The majority of Americans (63%) believe that technology is rapidly changing the way we do our jobs, but they say the nation’s workforce doesn’t have the skills they need to keep up with those changes, according to the first WorkingNation American Workers Survey to be released on Labor Day.
Skills development is now viewed as a critical piece of the existing workforce’s thinking.
The way we work has been changing for decades and it continues to change. To be sure, in light of the pandemic, the change is accelerating and the path to future jobs and careers will look different than it did a few months ago.
We are a nation that has a robust and capable workforce that needs a new road map. This means upskilling our workforce now to ensure that each man and each woman has the skills they need in an economy that is putting more emphasis on technical skills, knowledge-based tasks, and automation than ever before.
Now is the time to point towards workforce solutions that already exist—and may need to grow larger out of necessity—and towards new solutions that are evolving out of this crisis.
How they think they should get those skills, and who should be responsible for helping them get them, is all a part of the new survey, conducted on WorkingNation’s behalf by Frank Luntz and his company, FIL.
Watch the Axios interview
Luntz presented a sneak peek of the full findings in an interview with Mike Allen, co-founder of Axios. The Axios event—The Future of Employability—was co-presented online by Microsoft and looked at how we need to embrace the future of work.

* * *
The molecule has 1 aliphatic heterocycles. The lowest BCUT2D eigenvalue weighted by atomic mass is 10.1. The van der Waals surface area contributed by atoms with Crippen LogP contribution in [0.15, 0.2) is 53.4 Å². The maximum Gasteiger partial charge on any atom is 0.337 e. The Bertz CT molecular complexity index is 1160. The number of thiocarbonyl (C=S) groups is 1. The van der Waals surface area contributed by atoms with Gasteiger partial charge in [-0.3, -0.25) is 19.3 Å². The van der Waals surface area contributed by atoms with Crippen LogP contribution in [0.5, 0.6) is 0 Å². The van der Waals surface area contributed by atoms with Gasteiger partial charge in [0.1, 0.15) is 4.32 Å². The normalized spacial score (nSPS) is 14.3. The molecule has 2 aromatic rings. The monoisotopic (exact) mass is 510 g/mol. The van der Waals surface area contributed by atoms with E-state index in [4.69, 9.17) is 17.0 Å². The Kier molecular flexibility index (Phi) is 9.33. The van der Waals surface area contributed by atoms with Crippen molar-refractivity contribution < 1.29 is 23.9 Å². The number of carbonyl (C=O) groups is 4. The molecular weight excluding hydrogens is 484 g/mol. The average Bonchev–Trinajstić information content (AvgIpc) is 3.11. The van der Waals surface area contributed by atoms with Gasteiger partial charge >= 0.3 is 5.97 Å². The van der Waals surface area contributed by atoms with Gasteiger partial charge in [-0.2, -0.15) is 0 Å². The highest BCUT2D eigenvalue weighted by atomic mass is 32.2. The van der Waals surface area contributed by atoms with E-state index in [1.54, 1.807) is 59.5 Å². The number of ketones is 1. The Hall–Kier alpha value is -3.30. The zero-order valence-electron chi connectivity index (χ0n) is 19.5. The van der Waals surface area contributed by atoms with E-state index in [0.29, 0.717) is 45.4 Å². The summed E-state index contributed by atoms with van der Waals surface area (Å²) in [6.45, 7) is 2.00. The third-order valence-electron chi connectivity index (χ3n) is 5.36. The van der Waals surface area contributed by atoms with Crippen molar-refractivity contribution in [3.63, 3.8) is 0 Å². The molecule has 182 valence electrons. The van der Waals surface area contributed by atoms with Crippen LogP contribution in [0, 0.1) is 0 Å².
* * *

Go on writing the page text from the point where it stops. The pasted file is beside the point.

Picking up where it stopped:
Making sure workers are ready with the skills they need for constantly changing jobs is key. It is time to #ReThinkReady.
“This is not a political issue. This is not a partisan issue. This is not based on income or education. At any time, you could lose your job because of automation or because of globalization or outsourcing, and you have to be prepared,” said Luntz.
He went on to say that policymakers and business leaders should be “working together to ensure that we are prepared for any contingency” and ensure that workers learn the skills they need. So “they can learn what they need to know to be competitive and to be prepared for college, career, and life, and that working adults are prepared for any event, and that they actually embrace the future.”
The full results of the WorkingNation American Workers Survey will be released in our new digital magazine, Inquire Within, on Labor Day, Monday, September 7.